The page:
I'd like to send your friend who knitted you the socks a big fat hug. And a huge double for you, too.

    Love, Vidya

    1. What a beautiful, and true, post. You have spoken what is often in my heart about work friends, or friends out of similar circumstances (like raising children). But there are those rare ones that last - and ones, like ours, that have developed over common interests and perhaps something more profound like karma, or fate.
      I am so glad you like the socks. I am so glad we are friends.

    2. I happily accept Vidya's hug!. Feels so good.

    3. Thank you. You are wonderful ❤

    4. Vidya, thank you for your , as ever, sage contribution. You are so right in so many ways.
      I too have one genuine long-time friendship, since school, upon which distance could never make on impact. But I have really been saddened lately and I guess I've always known it's easier to dislike me than to be my friend. I annoy myself a lot of the time!
      And Mary-Anne thoroughly deserves that hug. She is wonderful. And knits like a machine!
      I love hearing from you. You can always put such a positive pitch on things.

    5. And Mary-Anne... I had a feeling that this was a post that might speak for and to many other people. I hope it didn't come off as a whinge, coz, as I said, that was far from my intention. But as you know, I often untangle the threads inside my brain by writing.
      And I'm glad we are friends, too. You give me hope.

  2. That was such a beautiful and heartfelt post-Wendy. I too can relate to the work 'friendships' and not being one of the popular crowd at school.
    Blogging however, has brought some wonderful people into my life that I am proud to call my friends, even though we have never met. You and Mary-Anne were there right from the start and have stayed constant and true. I love your matching socks and the friendship that they symbolise.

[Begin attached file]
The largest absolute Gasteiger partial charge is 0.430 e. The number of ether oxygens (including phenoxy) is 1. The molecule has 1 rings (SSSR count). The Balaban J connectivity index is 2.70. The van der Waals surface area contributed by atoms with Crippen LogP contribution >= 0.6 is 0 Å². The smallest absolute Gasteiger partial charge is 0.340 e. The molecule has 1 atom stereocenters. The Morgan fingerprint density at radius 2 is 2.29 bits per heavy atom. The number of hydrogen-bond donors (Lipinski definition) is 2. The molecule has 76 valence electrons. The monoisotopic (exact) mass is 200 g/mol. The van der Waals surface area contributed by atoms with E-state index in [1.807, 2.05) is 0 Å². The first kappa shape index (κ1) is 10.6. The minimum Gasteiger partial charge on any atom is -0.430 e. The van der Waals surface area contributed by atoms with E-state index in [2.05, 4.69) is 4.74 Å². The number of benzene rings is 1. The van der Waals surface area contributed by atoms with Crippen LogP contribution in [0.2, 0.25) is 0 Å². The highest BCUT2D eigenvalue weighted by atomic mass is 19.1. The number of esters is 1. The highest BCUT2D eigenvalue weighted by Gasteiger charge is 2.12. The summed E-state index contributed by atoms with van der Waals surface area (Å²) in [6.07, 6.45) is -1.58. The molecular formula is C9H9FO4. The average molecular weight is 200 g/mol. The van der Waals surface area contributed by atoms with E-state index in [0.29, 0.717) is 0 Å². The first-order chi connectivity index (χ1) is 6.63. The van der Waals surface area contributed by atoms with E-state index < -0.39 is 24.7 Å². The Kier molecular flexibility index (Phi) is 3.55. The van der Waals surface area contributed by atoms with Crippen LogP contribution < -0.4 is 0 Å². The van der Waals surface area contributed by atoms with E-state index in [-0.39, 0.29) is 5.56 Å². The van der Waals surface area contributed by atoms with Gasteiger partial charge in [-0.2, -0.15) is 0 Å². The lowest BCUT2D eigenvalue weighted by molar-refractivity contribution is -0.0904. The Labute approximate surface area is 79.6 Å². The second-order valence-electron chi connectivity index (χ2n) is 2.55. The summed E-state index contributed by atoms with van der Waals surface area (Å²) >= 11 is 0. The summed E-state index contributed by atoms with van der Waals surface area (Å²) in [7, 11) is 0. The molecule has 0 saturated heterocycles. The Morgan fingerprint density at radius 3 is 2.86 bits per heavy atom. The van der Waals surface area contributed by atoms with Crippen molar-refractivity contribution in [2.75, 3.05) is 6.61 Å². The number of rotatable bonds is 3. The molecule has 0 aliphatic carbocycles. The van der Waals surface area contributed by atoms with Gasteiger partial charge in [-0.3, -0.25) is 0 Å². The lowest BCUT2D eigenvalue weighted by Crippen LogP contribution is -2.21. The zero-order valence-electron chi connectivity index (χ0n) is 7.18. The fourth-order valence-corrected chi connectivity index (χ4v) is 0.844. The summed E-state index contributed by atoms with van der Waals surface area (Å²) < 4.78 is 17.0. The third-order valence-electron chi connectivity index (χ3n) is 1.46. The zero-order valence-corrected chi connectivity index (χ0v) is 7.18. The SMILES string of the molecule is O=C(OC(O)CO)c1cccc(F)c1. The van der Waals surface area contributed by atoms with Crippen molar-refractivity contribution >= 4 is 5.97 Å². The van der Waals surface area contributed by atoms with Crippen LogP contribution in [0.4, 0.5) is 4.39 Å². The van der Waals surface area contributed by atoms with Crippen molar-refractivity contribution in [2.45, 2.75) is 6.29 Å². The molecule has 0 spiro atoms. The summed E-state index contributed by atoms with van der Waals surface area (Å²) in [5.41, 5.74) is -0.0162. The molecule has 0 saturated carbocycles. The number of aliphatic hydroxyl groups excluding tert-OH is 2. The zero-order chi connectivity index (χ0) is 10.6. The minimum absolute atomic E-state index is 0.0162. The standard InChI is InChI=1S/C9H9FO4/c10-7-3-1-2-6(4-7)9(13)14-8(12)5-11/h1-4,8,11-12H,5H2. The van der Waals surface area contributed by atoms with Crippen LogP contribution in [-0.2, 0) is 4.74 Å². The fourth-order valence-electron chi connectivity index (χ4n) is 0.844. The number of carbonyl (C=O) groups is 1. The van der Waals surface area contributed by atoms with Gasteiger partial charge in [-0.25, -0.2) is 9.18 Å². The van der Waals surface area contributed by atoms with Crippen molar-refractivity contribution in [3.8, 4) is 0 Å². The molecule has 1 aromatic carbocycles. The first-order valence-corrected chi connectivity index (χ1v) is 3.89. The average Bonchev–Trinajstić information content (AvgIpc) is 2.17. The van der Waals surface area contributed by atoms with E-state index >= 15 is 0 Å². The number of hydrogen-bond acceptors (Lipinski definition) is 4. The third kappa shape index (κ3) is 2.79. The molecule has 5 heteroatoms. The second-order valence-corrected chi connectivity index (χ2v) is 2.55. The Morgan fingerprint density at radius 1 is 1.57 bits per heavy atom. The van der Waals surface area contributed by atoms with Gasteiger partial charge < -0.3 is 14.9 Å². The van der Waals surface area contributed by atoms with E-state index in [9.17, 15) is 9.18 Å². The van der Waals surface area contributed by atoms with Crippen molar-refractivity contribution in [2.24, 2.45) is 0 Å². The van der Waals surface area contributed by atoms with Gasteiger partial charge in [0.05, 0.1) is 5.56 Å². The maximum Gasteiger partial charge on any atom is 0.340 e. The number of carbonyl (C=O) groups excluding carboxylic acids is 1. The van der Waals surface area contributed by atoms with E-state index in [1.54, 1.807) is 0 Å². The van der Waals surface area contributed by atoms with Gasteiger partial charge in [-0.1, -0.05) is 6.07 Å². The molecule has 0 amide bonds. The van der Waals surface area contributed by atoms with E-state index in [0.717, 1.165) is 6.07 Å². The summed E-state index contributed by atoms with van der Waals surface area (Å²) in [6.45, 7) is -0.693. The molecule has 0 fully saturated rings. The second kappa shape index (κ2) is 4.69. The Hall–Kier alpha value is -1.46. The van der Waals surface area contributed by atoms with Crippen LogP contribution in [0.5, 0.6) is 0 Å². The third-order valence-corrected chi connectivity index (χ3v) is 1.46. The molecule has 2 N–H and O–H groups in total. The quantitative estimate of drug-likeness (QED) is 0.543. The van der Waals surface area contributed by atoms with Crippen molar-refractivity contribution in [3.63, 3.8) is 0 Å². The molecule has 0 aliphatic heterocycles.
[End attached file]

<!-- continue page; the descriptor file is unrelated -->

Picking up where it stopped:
1. The blogging buddy is a special breed indeed... I do hope we can all meet up one day. I often wonder where that might be... And I'm still waiting to see the yellow dice... Xx

    2. Ha Ha! It has been abandoned for a while as I am trying to knit the shawl! :-)

    3. Wendy, I consider you to be a TRUE friend and there is almost nothing that you wouldn't do for that friend. So, if there is anything anytime that I can help you with, PLEASE do not hesitate to get in touch and if I cand assist, I will!

    4. Thank you, John... I feel the same way. Ours has always been a friendship characterised by distances in time and space that melt away when we get togteher.

  3. Oh I can so empathise with your post. Must be something in the name as I have also never been part of the "in" crowd and often felt I was the one making the effort all the time until the point of giving up. One thing I did conclude was that sometimes the people I was always making the effort with had enough going on in their lives that they didn't necessarily need to keep in constant contact hence they weren't the instigators. That didn't mean however that their friendship was lost to me. One of my best friends isn't always the one reaching out but I know that I'm never forgotten and when we do get together the time gap just disappears. But blogging can and often does bring us into contact with like minded people and I value the contacts I have made and look forward to their posts be they daily, weekly or sporadic. You're included in that list :)

    1. That's lovely to hear... Thank you..
      And your observations are spot on.